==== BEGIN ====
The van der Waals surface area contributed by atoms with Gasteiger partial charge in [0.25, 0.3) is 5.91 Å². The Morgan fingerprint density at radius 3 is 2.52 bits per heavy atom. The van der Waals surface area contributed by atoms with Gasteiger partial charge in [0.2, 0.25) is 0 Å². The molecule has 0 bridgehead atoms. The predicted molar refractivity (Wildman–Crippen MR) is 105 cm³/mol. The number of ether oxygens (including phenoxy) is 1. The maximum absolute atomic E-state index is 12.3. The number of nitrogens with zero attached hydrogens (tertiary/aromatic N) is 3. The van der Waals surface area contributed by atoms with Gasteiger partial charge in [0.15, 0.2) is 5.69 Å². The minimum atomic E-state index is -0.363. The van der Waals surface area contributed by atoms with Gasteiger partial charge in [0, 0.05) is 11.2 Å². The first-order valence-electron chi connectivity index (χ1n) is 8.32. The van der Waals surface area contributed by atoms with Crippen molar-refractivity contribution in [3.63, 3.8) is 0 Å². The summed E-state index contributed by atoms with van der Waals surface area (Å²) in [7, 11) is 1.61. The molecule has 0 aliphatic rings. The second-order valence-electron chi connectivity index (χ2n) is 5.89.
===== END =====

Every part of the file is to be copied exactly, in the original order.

The van der Waals surface area contributed by atoms with Gasteiger partial charge in [0.25, 0.3) is 5.91 Å². The Morgan fingerprint density at radius 3 is 2.52 bits per heavy atom. The van der Waals surface area contributed by atoms with Gasteiger partial charge in [0.2, 0.25) is 0 Å². The molecule has 0 bridgehead atoms. The predicted molar refractivity (Wildman–Crippen MR) is 105 cm³/mol. The number of ether oxygens (including phenoxy) is 1. The maximum absolute atomic E-state index is 12.3. The number of nitrogens with zero attached hydrogens (tertiary/aromatic N) is 3. The van der Waals surface area contributed by atoms with Gasteiger partial charge in [0.15, 0.2) is 5.69 Å². The minimum atomic E-state index is -0.363. The van der Waals surface area contributed by atoms with Gasteiger partial charge in [0, 0.05) is 11.2 Å². The first-order valence-electron chi connectivity index (χ1n) is 8.32. The van der Waals surface area contributed by atoms with Crippen molar-refractivity contribution in [3.63, 3.8) is 0 Å². The summed E-state index contributed by atoms with van der Waals surface area (Å²) in [7, 11) is 1.61. The molecule has 0 aliphatic rings. The second-order valence-electron chi connectivity index (χ2n) is 5.89.